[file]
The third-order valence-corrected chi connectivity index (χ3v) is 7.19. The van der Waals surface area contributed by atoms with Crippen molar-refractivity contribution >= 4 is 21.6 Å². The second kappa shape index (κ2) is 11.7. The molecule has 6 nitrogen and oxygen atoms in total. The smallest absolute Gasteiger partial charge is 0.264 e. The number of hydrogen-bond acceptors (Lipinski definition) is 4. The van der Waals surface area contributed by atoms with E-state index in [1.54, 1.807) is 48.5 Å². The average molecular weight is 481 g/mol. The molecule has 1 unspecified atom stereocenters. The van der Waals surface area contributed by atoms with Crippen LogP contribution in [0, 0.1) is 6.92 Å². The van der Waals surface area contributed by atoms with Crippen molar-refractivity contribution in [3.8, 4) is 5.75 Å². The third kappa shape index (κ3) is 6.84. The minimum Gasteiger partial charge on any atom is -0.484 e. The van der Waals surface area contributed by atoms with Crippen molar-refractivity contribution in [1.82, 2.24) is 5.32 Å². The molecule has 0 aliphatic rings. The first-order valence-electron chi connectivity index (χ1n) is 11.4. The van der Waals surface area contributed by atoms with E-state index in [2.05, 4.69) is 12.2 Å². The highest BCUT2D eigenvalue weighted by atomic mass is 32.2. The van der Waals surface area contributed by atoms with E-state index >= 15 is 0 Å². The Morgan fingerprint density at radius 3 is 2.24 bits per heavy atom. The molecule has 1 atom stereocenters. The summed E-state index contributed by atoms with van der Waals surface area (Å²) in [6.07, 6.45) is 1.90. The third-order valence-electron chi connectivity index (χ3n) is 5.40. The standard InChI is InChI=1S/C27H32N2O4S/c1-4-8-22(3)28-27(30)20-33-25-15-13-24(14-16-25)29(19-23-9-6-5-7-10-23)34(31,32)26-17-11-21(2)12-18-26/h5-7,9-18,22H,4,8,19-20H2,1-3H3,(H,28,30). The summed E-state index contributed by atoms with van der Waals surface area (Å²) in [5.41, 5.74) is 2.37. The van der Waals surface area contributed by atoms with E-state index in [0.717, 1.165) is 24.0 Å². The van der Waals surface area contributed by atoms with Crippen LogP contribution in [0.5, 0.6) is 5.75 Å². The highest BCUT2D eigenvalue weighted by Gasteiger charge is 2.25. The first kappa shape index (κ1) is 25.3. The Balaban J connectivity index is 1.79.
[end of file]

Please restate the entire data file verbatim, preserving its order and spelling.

The third-order valence-corrected chi connectivity index (χ3v) is 7.19. The van der Waals surface area contributed by atoms with Crippen molar-refractivity contribution >= 4 is 21.6 Å². The second kappa shape index (κ2) is 11.7. The molecule has 6 nitrogen and oxygen atoms in total. The smallest absolute Gasteiger partial charge is 0.264 e. The number of hydrogen-bond acceptors (Lipinski definition) is 4. The van der Waals surface area contributed by atoms with E-state index in [1.54, 1.807) is 48.5 Å². The average molecular weight is 481 g/mol. The molecule has 1 unspecified atom stereocenters. The van der Waals surface area contributed by atoms with Crippen LogP contribution in [0, 0.1) is 6.92 Å². The van der Waals surface area contributed by atoms with Crippen molar-refractivity contribution in [3.8, 4) is 5.75 Å². The third kappa shape index (κ3) is 6.84. The minimum Gasteiger partial charge on any atom is -0.484 e. The van der Waals surface area contributed by atoms with Crippen molar-refractivity contribution in [1.82, 2.24) is 5.32 Å². The molecule has 0 aliphatic rings. The first-order valence-electron chi connectivity index (χ1n) is 11.4. The van der Waals surface area contributed by atoms with E-state index in [2.05, 4.69) is 12.2 Å². The highest BCUT2D eigenvalue weighted by atomic mass is 32.2. The van der Waals surface area contributed by atoms with E-state index >= 15 is 0 Å². The Morgan fingerprint density at radius 3 is 2.24 bits per heavy atom. The molecule has 1 atom stereocenters. The summed E-state index contributed by atoms with van der Waals surface area (Å²) in [6.07, 6.45) is 1.90. The third-order valence-electron chi connectivity index (χ3n) is 5.40. The standard InChI is InChI=1S/C27H32N2O4S/c1-4-8-22(3)28-27(30)20-33-25-15-13-24(14-16-25)29(19-23-9-6-5-7-10-23)34(31,32)26-17-11-21(2)12-18-26/h5-7,9-18,22H,4,8,19-20H2,1-3H3,(H,28,30). The summed E-state index contributed by atoms with van der Waals surface area (Å²) in [5.41, 5.74) is 2.37. The van der Waals surface area contributed by atoms with E-state index in [0.717, 1.165) is 24.0 Å². The van der Waals surface area contributed by atoms with Crippen LogP contribution in [0.5, 0.6) is 5.75 Å². The highest BCUT2D eigenvalue weighted by Gasteiger charge is 2.25. The first kappa shape index (κ1) is 25.3. The Balaban J connectivity index is 1.79.